- By withholding functionalities and releasing them later through a range of payment options, game publishers exercise control over the “gameplay experience” beyond the moment a game is purchased. As they seek to increase and refine such control, they require a much greater understanding of how players engage with their games: how they play them, for how long, what they find motivating, exciting, frustrating or even addictive. This is leading to change in the nature of video game development, which is becoming more complex, more reliant on the analysis of large datasets, and populated with increasingly specialised roles that draw on a variety of disciplines, including neuroscience, economics and statistical modelling. Such sophistication underpins the increasing formalisation of video game development, that is, the identification of techniques, principles and mechanisms that can be standardised and replicated across an organisation or the entire industry.
- As economic strategies are causing changes in the video games industry, an increasing number of people are becoming interested in the new formalised techniques and principles that are gaining popularity. Many now realise that video game development is grappling with challenges shared by many social enterprises and institutions, education being possibly the most prominent: how to motivate, how to sustain interest over long periods, how to create shared interests and productive communities, how to devise better and more efficient ways to evaluate performance, and so on. To achieve these goals, some people are turning to the mechanics, principles and strategies derived from video game design. Enter gamification.
- These ideas are not immune to controversy, as the dubious quality of some game development practices is overlooked during the transition to other domains like education. Such practices include, for instance, the use of reinforcement techniques derived from behaviourist psychology. Behaviorist and other psychological techniques are said to be employed in the development of video games to elicit mild forms of addiction; or to entangle users in webs of fictitious social obligations that will keep them from leaving the game. For instance, the popular “ville” games on Facebook require players to ask for support from other individuals in their own networks. This is meant to create a widespread sense of obligation whereby people use the game to do each other “favours” which they expect to be returned.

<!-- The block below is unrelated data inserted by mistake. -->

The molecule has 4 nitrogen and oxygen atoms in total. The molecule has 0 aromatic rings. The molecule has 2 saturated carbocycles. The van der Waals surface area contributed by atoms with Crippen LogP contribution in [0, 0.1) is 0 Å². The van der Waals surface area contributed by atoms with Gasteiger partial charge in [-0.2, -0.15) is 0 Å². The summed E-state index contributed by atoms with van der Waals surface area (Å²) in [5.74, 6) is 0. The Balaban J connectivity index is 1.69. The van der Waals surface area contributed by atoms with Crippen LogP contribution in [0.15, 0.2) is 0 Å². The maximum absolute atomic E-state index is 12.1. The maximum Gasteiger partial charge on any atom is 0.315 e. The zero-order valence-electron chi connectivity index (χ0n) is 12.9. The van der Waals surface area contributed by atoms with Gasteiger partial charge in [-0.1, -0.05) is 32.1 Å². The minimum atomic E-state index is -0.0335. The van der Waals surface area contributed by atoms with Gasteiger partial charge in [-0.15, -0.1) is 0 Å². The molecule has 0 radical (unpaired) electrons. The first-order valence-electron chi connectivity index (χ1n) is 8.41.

- Notwithstanding the ethical implications of certain practices, it is undeniable that a range of complex disciplines and forms of knowledge now gravitate around video games. It has been recently reported in the media that high-profile economists are being involved as consultants to analyse data generated by the emerging digital economies associated with video games. It is important to acknowledge this increased sophistication and eclecticism. In fact, I believe that a serious research effort to really understand what is going on would be entirely justified!
- Finally, the use of “games” to enhance productivity and performance may not be as innovative as it is sometimes marketed. This article provides an interesting account of the gamification practices that originated in US and Soviet organisational settings. Interestingly, some of these practices were pioneered as a form of top-down social engineering (i.e. social control) meant to increase work-rates and to defuse potential conflicts. Although there are similarities and overlaps, it would appear that the use of these techniques warrants its own specific (and, I’d argue, critical) line of inquiry.
More evidence is needed to establish what (if any) the implications of these points, and of the concept of gamification in general, might be.